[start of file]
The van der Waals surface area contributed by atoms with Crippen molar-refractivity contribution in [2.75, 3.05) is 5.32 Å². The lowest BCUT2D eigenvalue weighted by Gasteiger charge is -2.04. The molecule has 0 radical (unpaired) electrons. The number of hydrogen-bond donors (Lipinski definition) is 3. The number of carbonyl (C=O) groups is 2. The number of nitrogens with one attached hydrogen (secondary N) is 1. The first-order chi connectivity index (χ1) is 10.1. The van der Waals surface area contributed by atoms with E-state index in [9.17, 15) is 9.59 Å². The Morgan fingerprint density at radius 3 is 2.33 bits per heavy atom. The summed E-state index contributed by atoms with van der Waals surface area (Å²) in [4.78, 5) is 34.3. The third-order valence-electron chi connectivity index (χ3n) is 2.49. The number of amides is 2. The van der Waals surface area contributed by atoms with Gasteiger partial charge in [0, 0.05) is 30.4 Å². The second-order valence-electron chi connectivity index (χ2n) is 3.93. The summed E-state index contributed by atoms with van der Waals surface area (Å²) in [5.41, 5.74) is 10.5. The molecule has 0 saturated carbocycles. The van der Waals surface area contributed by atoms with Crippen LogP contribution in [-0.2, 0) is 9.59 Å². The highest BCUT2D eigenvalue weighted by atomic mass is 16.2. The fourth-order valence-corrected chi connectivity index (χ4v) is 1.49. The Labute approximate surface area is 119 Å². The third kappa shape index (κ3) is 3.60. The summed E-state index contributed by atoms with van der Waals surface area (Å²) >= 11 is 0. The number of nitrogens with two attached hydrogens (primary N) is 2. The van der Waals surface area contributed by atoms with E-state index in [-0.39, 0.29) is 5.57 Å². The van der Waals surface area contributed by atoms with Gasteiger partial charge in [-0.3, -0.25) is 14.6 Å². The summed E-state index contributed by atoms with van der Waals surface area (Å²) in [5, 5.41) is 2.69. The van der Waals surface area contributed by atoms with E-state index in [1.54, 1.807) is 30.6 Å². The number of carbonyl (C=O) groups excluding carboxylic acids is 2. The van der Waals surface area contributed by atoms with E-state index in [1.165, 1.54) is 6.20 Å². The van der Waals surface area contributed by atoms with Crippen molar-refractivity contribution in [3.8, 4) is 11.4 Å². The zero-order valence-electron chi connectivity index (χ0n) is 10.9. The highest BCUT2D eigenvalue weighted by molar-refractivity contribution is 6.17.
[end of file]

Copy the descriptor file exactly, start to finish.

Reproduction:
The van der Waals surface area contributed by atoms with Crippen molar-refractivity contribution in [2.75, 3.05) is 5.32 Å². The lowest BCUT2D eigenvalue weighted by Gasteiger charge is -2.04. The molecule has 0 radical (unpaired) electrons. The number of hydrogen-bond donors (Lipinski definition) is 3. The number of carbonyl (C=O) groups is 2. The number of nitrogens with one attached hydrogen (secondary N) is 1. The first-order chi connectivity index (χ1) is 10.1. The van der Waals surface area contributed by atoms with E-state index in [9.17, 15) is 9.59 Å². The Morgan fingerprint density at radius 3 is 2.33 bits per heavy atom. The summed E-state index contributed by atoms with van der Waals surface area (Å²) in [4.78, 5) is 34.3. The third-order valence-electron chi connectivity index (χ3n) is 2.49. The number of amides is 2. The van der Waals surface area contributed by atoms with Gasteiger partial charge in [0, 0.05) is 30.4 Å². The second-order valence-electron chi connectivity index (χ2n) is 3.93. The summed E-state index contributed by atoms with van der Waals surface area (Å²) in [5.41, 5.74) is 10.5. The molecule has 0 saturated carbocycles. The van der Waals surface area contributed by atoms with Crippen LogP contribution in [-0.2, 0) is 9.59 Å². The highest BCUT2D eigenvalue weighted by atomic mass is 16.2. The fourth-order valence-corrected chi connectivity index (χ4v) is 1.49. The Labute approximate surface area is 119 Å². The third kappa shape index (κ3) is 3.60. The summed E-state index contributed by atoms with van der Waals surface area (Å²) >= 11 is 0. The number of nitrogens with two attached hydrogens (primary N) is 2. The van der Waals surface area contributed by atoms with E-state index in [-0.39, 0.29) is 5.57 Å². The van der Waals surface area contributed by atoms with Gasteiger partial charge in [-0.3, -0.25) is 14.6 Å². The summed E-state index contributed by atoms with van der Waals surface area (Å²) in [5, 5.41) is 2.69. The van der Waals surface area contributed by atoms with E-state index in [1.54, 1.807) is 30.6 Å². The number of carbonyl (C=O) groups excluding carboxylic acids is 2. The van der Waals surface area contributed by atoms with E-state index in [1.165, 1.54) is 6.20 Å². The van der Waals surface area contributed by atoms with Crippen molar-refractivity contribution in [3.8, 4) is 11.4 Å². The zero-order valence-electron chi connectivity index (χ0n) is 10.9. The highest BCUT2D eigenvalue weighted by molar-refractivity contribution is 6.17.